People questioned Spain’s strategy to play without a recognized striker, wondering if they would score enough goals. But they have scored more goals and conceded less than any other team.
Impact. A great company and team will have an impact. Spain played an innovative formation absent of a striker. In other words, no one was designated as primarily offense. That meant ever team member had to think strategically and participate in offense and defense. Every player was an offensive threat. Indeed, the second goal in the championship game was produced by a defender who ran nearly the length of the field to score. Spain used this formation to maintain possession of the ball. This strategy resulted in only won goal being scored against them in the entire tournament. Each team that faced Spain tried to find an answer for their formation. None succeeded. There was criticism of their style. But they have played their game consistently for more than six years. Teams will study this strategy and team for years trying to find similar success. Rob Smyth, writer for the Guardian explained “Spain have evolved significantly over the last four years, although their game can still be explained in one phonetically pleasing phrase: tiki-taka. Few sides have had such a concise identity, with Holland’s Total Football in 1974 perhaps the only equivalent. Not since that team has football been so dramatically redefined.”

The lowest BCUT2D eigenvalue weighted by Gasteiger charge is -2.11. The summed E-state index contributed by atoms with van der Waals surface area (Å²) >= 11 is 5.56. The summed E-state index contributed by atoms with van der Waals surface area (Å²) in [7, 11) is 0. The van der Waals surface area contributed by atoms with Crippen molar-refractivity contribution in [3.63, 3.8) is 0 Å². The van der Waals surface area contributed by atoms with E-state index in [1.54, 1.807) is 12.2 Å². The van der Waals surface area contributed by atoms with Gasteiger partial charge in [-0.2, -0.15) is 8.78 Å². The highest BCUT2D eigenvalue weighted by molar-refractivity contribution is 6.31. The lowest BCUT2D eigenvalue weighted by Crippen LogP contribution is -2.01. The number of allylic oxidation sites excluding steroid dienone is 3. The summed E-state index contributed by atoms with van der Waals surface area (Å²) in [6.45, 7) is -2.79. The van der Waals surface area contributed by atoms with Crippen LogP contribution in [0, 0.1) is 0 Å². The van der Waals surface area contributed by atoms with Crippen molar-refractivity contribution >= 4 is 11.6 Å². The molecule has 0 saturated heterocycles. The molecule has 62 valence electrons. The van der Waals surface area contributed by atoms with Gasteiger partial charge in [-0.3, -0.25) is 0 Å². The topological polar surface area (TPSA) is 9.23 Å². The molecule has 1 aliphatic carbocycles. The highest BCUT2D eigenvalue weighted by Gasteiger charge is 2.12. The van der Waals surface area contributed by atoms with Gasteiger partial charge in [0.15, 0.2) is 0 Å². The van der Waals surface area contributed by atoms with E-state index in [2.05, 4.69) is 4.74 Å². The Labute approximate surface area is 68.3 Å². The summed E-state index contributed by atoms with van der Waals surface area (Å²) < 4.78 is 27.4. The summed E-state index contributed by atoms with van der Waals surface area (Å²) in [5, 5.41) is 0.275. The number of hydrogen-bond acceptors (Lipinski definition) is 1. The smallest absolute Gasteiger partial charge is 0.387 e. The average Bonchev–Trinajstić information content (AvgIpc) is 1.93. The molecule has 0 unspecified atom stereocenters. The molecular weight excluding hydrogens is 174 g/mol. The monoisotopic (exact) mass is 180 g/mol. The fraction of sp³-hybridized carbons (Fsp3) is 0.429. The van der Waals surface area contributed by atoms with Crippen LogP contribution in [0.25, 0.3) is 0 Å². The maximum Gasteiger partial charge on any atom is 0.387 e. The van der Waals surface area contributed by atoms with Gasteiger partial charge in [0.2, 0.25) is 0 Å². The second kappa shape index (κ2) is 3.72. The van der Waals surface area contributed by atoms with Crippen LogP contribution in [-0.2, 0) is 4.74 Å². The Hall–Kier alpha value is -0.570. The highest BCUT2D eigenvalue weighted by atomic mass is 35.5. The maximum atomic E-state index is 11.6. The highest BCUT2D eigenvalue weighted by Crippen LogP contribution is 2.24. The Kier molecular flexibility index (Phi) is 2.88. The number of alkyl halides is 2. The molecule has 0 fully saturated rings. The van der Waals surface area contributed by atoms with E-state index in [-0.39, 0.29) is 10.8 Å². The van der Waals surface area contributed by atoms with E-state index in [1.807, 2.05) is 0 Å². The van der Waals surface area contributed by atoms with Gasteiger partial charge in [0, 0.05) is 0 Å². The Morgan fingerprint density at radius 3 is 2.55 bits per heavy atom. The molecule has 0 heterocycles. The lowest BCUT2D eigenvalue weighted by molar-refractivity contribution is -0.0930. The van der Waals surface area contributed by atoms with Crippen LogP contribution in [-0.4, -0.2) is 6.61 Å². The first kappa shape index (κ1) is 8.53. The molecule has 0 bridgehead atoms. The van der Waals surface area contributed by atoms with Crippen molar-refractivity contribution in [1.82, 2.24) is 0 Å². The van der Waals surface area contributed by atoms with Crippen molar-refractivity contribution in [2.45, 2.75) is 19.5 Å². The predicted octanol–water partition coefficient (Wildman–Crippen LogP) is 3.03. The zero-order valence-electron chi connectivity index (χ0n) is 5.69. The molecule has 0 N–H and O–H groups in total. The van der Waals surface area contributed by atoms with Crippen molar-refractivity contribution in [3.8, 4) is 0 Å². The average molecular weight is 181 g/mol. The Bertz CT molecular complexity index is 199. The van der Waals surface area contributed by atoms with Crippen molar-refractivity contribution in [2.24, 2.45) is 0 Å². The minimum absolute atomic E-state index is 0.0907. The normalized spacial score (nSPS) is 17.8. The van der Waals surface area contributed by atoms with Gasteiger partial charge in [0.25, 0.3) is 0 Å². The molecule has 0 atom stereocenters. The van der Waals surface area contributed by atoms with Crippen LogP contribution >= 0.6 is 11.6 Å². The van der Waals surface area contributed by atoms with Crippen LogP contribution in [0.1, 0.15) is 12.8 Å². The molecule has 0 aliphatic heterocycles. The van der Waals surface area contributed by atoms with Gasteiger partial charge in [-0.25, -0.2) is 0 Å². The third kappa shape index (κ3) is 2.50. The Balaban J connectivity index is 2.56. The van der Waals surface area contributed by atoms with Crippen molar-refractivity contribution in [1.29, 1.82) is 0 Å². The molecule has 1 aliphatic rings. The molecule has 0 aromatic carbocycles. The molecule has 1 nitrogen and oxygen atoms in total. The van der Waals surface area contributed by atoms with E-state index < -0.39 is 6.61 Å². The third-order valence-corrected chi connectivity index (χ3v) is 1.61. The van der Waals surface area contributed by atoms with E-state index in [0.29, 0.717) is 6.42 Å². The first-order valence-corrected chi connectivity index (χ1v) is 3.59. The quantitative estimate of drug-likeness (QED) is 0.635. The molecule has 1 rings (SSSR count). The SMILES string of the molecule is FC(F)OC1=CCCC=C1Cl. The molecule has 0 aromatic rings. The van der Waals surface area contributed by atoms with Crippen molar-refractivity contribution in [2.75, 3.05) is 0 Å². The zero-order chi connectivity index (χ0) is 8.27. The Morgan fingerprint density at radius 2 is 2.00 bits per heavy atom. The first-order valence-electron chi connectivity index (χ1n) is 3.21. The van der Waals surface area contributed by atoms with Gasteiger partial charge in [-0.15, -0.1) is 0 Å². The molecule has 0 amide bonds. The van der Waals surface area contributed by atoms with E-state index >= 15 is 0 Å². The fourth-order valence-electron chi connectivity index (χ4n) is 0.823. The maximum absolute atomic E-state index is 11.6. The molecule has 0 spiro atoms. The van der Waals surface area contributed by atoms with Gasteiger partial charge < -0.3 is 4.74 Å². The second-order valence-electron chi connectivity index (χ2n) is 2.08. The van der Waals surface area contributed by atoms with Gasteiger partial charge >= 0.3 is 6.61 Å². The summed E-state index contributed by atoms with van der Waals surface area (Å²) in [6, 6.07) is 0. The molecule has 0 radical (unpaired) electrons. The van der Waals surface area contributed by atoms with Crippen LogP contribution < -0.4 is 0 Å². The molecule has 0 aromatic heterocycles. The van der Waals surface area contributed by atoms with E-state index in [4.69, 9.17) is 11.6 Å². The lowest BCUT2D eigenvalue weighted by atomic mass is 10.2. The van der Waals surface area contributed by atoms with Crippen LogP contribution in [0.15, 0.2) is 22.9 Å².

Reputation. A great company is admired and respected by people outside its walls, often being used as a role model. And so a great team is also admired and held up as a role model. Spain’s national team was the team to beat and going into the Euros had the opportunity to make history. Being the odds-on favorite means team gets up to try and de-throne the top team. Spain rose to the challenge. Spain’s success and dominance has caused the soccer world to rethink how the game is played. The conversation after the game was how the Spanish side compared to the greatest teams of all time. The Spain brand of soccer will be talked about and debated, copied and mimicked. Until something changes, they are expected to be ranked #1 and win the World Cup in Brazil in 2014.